In a further variation, the area accessible to the application is located in read-only memory.

In a variation on this embodiment, the agreement involves payment of a licensing fee from the third party to the owner of the application.

In a variation on this embodiment, the application runs on a memory-constrained computing device.

BRIEF DESCRIPTION OF THE FIGURES

FIG. 1 illustrates a computing device in accordance with an embodiment of the present invention.

FIG. 2 illustrates a software extension for an application in accordance with an embodiment of the present invention.

FIG. 3 presents a flowchart illustrating the process of creating a secure extension for an application in accordance with an embodiment of the present invention.

FIG. 4 presents a flowchart illustrating the process of integrating a secure extension into an application in accordance with an embodiment of the present invention.

DETAILED DESCRIPTION

The following description is presented to enable any person skilled in the art to make and use the invention, and is provided in the context of a particular application and its requirements. Various modifications to the disclosed embodiments will be readily apparent to those skilled in the art, and the general principles defined herein may be applied to other embodiments and applications without departing from the spirit and scope of the present invention. Thus, the present invention is not intended to be limited to the embodiments shown, but is to be accorded the widest scope consistent with the principles and features disclosed herein.

The data structures and code described in this detailed description are typically stored on a computer readable storage medium, which may be any device or medium that can store code and/or data for use by a computer system. This includes, but is not limited to, magnetic and optical storage devices such as disk drives, magnetic tape, CDs (compact discs) and DVDs (digital versatile discs or digital video discs), and computer instruction signals embodied in a transmission medium (with or without a carrier wave upon which the signals are modulated). For example, the transmission medium may include a communications network, such as the Internet.

Computing Device

FIG. 1 illustrates computing device 100 in accordance with an embodiment of the present invention. Computing device 100 can generally include any type of computer system, including, but not limited to, a computer system based on a microprocessor, a mainframe computer, a digital signal processor, a portable computing device, a personal organizer, a device controller, and a computational engine within an appliance.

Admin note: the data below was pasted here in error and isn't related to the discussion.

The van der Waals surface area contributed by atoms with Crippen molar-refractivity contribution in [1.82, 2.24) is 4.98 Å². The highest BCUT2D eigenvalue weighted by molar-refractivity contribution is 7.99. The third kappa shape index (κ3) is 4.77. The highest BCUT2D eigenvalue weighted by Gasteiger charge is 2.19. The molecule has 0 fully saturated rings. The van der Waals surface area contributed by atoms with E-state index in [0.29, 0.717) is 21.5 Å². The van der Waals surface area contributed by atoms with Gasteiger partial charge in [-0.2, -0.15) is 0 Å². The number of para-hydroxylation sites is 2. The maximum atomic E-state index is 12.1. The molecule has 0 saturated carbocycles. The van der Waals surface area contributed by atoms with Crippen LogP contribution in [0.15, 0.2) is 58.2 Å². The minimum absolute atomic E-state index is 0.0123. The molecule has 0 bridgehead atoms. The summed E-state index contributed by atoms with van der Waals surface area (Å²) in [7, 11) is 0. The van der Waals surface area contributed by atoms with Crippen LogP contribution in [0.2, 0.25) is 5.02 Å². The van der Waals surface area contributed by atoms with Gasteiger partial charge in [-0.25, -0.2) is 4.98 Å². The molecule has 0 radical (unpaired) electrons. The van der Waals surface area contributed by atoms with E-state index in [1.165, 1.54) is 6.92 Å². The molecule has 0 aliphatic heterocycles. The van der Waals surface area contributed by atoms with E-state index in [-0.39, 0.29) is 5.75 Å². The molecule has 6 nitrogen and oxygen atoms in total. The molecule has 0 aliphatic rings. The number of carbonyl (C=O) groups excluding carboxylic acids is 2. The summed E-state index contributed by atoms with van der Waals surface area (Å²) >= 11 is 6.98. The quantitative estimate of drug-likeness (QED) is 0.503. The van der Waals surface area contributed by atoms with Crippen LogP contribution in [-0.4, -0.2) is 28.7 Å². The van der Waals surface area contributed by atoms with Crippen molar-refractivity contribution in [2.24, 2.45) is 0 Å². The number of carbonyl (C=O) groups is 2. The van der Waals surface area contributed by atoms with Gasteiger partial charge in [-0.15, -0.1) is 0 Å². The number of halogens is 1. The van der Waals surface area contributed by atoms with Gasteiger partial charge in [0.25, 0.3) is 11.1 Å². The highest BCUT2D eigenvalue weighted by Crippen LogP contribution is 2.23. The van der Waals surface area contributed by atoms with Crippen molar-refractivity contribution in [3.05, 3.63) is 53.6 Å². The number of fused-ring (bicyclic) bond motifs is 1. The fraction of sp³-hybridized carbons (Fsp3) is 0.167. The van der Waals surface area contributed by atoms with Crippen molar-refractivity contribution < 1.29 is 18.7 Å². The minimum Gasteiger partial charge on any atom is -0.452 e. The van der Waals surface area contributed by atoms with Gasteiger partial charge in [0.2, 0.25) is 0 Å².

Computing device 100 includes application 102. Application 102 can include, but is not limited to, an operating system and a platform-independent virtual machine. In one embodiment of the present invention, application 102 is a JVM. (The terms JAVA, JVM and JAVA VIRTUAL MACHINE are trademarks of SUN Microsystems, Inc. of Santa Clara, Calif.)

The system presented in FIG. 1 also includes agreement 103, user 104, owner 106, and third-party 108. Owner 106 represents a company that owns the rights to sell computing device 100. In the present embodiment, owner 106 reaches an agreement 103 with third-party 108 to allow third-party 108 to create extensions to application 102. Owner 106 subsequently causes software extensions created by third-party 108 to be digitally signed with a private key, and also configures the application to only operate with such digitally signed extensions. In this manner, user 104 is only allowed to use extensions to application 102 that have been agreed upon by owner 106.

Secure Software Extension

FIG. 2 illustrates signed extension 200 in accordance with an embodiment of the present invention. Signed extension 200 includes certificate chain 202 and third-party code 210. Certificate chain 202 includes a chain of certificates that establishes a chain of authorization for the service. One certificate in the chain is signed by an entity that is originally authorized to confer access for the service, and subsequent certificates in the chain are signed by entities that have been delegated authorization to confer access for the service from preceding entities in the chain.

For purposes of this detailed disclosure, a certificate is a signed electronic document that certifies that something is true. A certificate typically indicates that someone has ownership of a public key. In the present invention, a certificate can indicate that an entity can have access to services represented by a key. A certificate may include the identity of a signing authority as well as a digital signature produced with a private key (which can be validated with a corresponding public key). For example, one certificate format is defined under the X.509 standard.

For purposes of this detailed disclosure, a digital signature is a value derived from a file using a secret such that it can be demonstrated that the value was derived using the secret, wherein the secret is known only to the signer. A digital signature may take the form of a message digest produced by the key and appended to the file, or may take the form of a transformation of data within the file using the key. A digital signature may also take the form of a message digest encrypted by the private key of a public key private key cryptography system.